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ERIC Number: ED323819
Record Type: RIE
Publication Date: 1990-Feb-21
Pages: 9
Abstractor: N/A
Reference Count: N/A
Let Us Gather Blossoms under Fire...
Fingeret, Hanna Arlene
Language and culture shape the meanings that are attached to experience and to text. Yet, it is often believed that literacy work can be standardized and formalized, industrialized and normalized, as if adult new readers constructed meaning differently from proficient readers. Workplace literacy programs too often teach the employer's meaning and family literacy programs teach the schools' meanings, pressuring learners to accept the interpretations of the dominant group. When literacy programs help students come to know and reflect on their own meanings, they help students come into their own power--instrumental, personal, and political. Standardization is seen as necessary to accountability. It is easy to tell whether students are learning what they need and want to learn by asking them to read, write, or talk about what they have learned. In the midst of pressure to systematize and homogenize, we must learn to personalize. Respect for cultural and linguistic background is not simply a matter of motivating, titillating, interesting, recruiting, or retaining. It has to do with dignity, power, strength, and authority. (MSE) (Adjunct ERIC Clearinghouse on Literacy Education)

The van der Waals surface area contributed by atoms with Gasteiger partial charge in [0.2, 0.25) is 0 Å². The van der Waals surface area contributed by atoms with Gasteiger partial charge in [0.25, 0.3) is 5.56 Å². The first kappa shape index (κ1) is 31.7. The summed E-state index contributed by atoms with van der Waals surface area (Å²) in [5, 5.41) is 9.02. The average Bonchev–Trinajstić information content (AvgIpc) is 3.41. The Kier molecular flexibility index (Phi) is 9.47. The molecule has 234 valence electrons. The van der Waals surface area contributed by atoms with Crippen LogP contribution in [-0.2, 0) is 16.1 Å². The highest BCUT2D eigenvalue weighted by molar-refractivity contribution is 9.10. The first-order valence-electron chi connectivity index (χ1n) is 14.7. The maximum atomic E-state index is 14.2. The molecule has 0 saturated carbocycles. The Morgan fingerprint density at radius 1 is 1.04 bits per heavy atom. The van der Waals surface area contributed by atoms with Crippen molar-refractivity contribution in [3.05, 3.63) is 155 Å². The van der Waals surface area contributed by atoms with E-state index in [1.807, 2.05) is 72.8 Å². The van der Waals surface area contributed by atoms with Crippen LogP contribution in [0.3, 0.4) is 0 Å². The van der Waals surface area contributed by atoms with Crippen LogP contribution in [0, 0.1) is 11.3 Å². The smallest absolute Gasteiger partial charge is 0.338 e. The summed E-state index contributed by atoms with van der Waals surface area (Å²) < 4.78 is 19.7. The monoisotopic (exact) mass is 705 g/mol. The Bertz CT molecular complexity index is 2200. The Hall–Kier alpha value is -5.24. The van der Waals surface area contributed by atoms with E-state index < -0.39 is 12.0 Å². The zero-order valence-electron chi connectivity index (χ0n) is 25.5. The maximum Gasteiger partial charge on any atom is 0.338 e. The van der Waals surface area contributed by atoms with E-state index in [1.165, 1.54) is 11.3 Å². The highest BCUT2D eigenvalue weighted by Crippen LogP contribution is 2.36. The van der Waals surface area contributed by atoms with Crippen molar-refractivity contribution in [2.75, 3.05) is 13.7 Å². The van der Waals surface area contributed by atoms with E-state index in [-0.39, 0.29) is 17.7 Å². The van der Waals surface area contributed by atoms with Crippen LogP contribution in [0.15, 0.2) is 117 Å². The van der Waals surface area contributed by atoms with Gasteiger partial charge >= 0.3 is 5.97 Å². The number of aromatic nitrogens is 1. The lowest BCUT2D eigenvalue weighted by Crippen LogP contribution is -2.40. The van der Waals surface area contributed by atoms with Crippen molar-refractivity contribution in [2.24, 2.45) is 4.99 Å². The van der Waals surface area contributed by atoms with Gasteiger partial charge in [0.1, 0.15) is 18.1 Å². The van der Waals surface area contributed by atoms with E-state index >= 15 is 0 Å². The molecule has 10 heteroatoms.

Publication Type: Speeches/Meeting Papers
Education Level: N/A
Audience: N/A
Language: English
Sponsor: N/A
Authoring Institution: N/A
Note: Paper presented at a Conference on Literacy for a Global Economy: A Multicultural Perspective (El Paso, TX, February 21, 1990).